Sun-dried Tomato and Basil Butter Alaskan Cod
Yields: 2 – 4 servings Prep Time: 15 minutes Total Time: 35 minutes
A rich tomato essence balanced out with a savory garlic butter twist, this cod is flaky and light with a decadent flavor right on top.
1 pound wild caught Alaskan cod
3 tablespoons butter, softened
4 tablespoons sun dried tomatoes, packed in oil
1 medium clove garlic
2 teaspoons fresh squeezed lemon, plus extra squeeze
1 teaspoon fresh basil
1/2 teaspoon fresh parsley
3/4 teaspoon cane sugar
1/2 teaspoon salt
1/8 teaspoon ground pepper
1. Preheat oven to 400 degrees Fahrenheit.
2. Prepare cod, cut into 4 evenly portioned sections (or 2 if desired serving size) and place in a baking dish.
3. Sprinkle a pinch of salt, pepper and a squeeze of lemon juice on the cod.
4. Place sun dried tomatoes, butter, garlic, lemon, basil, parsley, sugar, salt and pepper in a food processor.
5. Starting with a tablespoon on each cod filet, drop the sun dried tomato and butter mixture on each piece until mixture is gone. When dividing cod into four filets, about 2 tablespoons per filet finished the mixture.
5. Bake at 400 degrees for 18-20 minutes, until cooked through. Let dish sit for about 5 minutes after removing from oven.
Growing up in the Northwest, we had fish a variety of different ways. I remember one dish with oranges and tomatoes, or maybe it was Orange Roughy fish – either way, it was not my favorite (no offense, Mom). But overall, my parents were no strangers to the grill, and always cooked fish in very delicious ways that could convert any non-fish lover.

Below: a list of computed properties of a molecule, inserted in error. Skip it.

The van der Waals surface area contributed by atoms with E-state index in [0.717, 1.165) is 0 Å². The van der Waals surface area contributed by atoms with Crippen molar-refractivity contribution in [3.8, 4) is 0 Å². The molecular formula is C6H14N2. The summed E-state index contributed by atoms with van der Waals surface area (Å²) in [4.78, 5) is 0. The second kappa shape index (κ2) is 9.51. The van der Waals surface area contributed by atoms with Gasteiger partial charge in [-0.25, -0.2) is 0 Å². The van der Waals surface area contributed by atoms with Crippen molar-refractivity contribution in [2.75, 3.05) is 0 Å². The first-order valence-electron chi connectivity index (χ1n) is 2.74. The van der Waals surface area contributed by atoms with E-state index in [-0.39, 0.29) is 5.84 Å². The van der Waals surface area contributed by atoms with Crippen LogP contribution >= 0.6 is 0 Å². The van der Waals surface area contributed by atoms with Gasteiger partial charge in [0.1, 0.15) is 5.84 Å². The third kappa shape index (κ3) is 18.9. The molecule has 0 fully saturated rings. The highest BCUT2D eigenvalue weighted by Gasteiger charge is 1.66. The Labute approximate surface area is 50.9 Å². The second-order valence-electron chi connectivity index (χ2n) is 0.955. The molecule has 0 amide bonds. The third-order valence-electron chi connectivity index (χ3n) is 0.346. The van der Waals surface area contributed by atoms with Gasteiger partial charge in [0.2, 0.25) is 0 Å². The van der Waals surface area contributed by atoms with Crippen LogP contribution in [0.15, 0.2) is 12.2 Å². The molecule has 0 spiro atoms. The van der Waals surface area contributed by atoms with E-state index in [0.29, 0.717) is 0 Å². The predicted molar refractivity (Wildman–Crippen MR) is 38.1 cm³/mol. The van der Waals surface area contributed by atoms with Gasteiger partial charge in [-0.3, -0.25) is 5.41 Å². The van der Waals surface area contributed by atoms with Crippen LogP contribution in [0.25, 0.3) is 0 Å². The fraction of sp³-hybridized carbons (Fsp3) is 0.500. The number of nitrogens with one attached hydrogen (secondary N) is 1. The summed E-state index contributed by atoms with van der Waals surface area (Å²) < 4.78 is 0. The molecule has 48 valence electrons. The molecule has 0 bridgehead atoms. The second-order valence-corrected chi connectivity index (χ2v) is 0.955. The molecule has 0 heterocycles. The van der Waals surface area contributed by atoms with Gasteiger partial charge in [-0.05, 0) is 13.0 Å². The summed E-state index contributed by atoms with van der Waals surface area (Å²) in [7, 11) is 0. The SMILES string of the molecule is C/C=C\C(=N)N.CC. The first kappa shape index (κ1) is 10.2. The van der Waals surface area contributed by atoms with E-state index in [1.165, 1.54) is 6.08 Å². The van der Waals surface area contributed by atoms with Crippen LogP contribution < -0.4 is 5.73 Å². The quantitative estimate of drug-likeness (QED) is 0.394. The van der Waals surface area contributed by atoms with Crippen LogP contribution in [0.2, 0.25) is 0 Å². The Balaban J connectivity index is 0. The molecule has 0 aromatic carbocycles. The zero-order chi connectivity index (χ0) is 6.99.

As for me, I don’t venture into the fish world (other than salmon) very often, mostly because I always end up drying it out. It requires more attention, and usually my attention is divided between three children and a cat. However, I decided to attempt some Alaskan Cod. So, what is one way to stop something from drying out? Top it with butter! In this case, the butter combines with some sundried tomatoes packed in oil, so I am covered (in butter and oil, that is)! Really, though, it is not that heavy because the amount of actual topping or sauce you get for a whole filet is maybe 1 to 2 tablespoons, adding just the right amount of flavor.
Cod is fish that allows you to be creative. It doesn’t have a powerful underlying flavor, like the infamous “fishy” flavor that gives fish a bad name. However, it can also be very bland unless it is paired with some pizazz. The flavors I used here are a twist on the tomato and basil pairing. Sun dried tomatoes give a little more depth. Basil, parsley and lemon juice bring a fresh aspect to the dish.
Another reason I am sometimes hesitant to work with fish is because of all of the safety warnings and sustainability concerns. Heavy metal contaminants, pollution from fish farms or even certain waters of the world are safety concerns. Additionally, some fish are simply being overfished and caught in very irresponsible ways, causing much damage to the environment and overall eco-system as a whole.
Cod is one of those fish that has different recommendations depending on where it is sourced. Cod from Alaska is on the Best Choices list from the Monterey Bay Seafood Watch site. Here is a more comprehensive list by state of best choices, good alternative and options to altogether avoid. If you are interest in researching sustainable seafood a little further, here is a link to the Marine Stewardship Council.